The Way of Kings, Escape the Shattered Plains is an amazing VR experience, intended to give newcomers a little taste of the world waiting for them within the Stormlight Archives, and fans the chance to experience the Shattered Plains first hand. It’s not entirely bug free quite yet, but it has amazing visuals, great music, and really makes you feel like you’re inside one of Brandon Sanderson’s novels. While it can serve as a stand alone experience, it’s best enjoyed as a supplement to the books, or by having someone familiar with the series provide a little additional guidance, clueing you into some of the more unique aspects of the world. It’s well worth playing several times, as I was still discovering new features, creatures, and ways to interact after several playthroughs.


Chaotic wholesome. Dice-maker. DM and TTRPG performer. Shiny Pokémon hunter. Kay works in video games during the day, speaks at conferences during the weekends, and pretends to be an orc, tiefling, android, etc by night.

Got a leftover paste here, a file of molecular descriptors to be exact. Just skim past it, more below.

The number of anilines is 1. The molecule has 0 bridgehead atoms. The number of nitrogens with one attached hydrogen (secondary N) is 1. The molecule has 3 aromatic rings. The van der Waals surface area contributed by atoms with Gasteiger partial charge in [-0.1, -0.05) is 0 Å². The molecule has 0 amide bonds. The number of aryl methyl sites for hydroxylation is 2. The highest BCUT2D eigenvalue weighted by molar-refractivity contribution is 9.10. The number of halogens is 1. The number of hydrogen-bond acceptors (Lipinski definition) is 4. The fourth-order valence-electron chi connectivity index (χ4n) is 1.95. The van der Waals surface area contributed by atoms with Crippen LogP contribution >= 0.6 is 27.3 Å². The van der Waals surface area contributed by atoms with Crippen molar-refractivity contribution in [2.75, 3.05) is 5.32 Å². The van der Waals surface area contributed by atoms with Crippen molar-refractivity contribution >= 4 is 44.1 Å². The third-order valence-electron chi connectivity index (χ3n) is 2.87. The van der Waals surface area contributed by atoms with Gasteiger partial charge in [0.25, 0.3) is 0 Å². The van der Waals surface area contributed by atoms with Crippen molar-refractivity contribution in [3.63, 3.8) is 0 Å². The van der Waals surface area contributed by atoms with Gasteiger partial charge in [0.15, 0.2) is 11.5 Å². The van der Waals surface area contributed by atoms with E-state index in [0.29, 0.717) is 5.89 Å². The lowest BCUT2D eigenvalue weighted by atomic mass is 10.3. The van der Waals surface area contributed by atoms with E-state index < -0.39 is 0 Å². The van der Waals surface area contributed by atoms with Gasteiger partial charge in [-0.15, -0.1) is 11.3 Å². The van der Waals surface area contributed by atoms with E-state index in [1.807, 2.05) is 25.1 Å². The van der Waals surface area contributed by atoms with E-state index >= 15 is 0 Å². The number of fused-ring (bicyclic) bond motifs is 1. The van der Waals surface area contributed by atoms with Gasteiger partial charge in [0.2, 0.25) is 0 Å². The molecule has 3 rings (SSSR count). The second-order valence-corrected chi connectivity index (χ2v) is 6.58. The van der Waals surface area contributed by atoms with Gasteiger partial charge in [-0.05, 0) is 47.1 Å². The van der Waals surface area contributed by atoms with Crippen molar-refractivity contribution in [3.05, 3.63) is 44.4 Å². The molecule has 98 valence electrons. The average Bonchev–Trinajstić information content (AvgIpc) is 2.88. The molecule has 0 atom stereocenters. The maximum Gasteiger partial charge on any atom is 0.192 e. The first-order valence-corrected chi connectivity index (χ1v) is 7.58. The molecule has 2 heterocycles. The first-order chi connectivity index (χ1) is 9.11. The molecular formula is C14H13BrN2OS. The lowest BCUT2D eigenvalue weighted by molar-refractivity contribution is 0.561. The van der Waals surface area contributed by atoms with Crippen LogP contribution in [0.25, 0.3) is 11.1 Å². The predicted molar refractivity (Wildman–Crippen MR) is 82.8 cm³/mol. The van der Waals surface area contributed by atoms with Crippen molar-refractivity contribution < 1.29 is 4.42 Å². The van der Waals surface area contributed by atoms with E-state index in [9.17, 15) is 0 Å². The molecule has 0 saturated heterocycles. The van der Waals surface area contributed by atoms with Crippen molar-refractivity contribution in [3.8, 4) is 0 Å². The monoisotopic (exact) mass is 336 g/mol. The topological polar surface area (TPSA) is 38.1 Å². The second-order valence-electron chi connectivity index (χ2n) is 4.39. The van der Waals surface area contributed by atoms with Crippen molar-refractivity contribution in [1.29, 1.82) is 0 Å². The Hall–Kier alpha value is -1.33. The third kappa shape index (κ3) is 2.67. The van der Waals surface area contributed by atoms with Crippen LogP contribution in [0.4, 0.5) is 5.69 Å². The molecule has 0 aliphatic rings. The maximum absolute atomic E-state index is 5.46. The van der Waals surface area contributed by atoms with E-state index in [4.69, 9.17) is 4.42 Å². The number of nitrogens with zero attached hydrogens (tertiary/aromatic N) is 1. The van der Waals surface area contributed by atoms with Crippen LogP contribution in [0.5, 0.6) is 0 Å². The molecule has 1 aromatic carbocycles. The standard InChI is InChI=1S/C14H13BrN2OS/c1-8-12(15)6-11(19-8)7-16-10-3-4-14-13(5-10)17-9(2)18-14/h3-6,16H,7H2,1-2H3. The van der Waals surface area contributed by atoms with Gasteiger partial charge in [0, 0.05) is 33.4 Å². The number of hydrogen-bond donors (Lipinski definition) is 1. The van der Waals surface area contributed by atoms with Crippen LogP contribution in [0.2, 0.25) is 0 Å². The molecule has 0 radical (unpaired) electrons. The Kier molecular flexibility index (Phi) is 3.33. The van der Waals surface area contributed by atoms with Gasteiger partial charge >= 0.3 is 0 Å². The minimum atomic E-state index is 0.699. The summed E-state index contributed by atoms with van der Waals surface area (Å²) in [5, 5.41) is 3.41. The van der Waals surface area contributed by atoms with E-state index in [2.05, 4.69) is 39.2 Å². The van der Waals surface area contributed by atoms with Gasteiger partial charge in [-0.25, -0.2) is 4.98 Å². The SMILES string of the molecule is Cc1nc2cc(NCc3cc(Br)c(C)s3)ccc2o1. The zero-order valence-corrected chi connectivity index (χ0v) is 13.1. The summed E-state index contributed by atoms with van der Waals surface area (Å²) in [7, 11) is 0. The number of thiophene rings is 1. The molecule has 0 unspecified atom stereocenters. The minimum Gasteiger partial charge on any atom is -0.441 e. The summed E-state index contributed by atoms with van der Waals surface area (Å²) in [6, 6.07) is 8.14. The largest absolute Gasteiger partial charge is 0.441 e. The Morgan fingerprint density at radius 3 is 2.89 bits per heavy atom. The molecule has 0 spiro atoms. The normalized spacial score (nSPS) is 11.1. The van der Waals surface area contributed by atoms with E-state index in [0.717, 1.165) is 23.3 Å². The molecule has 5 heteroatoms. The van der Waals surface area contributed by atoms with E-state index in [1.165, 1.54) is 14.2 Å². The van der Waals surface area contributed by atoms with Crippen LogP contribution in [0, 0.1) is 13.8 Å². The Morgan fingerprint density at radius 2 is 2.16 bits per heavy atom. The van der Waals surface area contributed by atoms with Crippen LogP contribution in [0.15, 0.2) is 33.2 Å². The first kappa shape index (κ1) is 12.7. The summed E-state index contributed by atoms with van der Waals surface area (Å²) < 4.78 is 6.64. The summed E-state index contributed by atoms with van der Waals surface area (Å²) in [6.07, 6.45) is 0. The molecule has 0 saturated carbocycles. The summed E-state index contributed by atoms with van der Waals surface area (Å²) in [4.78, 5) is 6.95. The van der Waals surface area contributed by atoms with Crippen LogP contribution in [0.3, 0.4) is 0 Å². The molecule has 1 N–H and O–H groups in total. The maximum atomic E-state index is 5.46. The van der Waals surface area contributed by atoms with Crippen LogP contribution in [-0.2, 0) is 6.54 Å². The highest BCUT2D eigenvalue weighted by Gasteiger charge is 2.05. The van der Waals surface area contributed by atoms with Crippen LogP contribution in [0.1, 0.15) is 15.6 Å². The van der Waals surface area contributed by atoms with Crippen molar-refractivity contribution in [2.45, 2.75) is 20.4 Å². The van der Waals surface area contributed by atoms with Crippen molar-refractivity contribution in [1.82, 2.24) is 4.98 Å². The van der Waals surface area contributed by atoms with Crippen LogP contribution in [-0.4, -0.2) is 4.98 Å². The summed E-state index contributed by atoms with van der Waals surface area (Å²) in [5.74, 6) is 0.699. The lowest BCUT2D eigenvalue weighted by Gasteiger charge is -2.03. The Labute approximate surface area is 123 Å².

Escape the Shattered Plains

Review Guidelines

The Way of Kings, Escape the Shattered Plains is a treat, allowing fans to experience the world of Sanderson's Stormlight Archives first hand. It will likely be a little less enjoyable for those unfamiliar with the books, but holds no fewer secrets for those imaginative enough to poke, grab, and fill with Stormlight.

A Kay Purcell

Unless otherwise stated, the product in this article was provided for review purposes.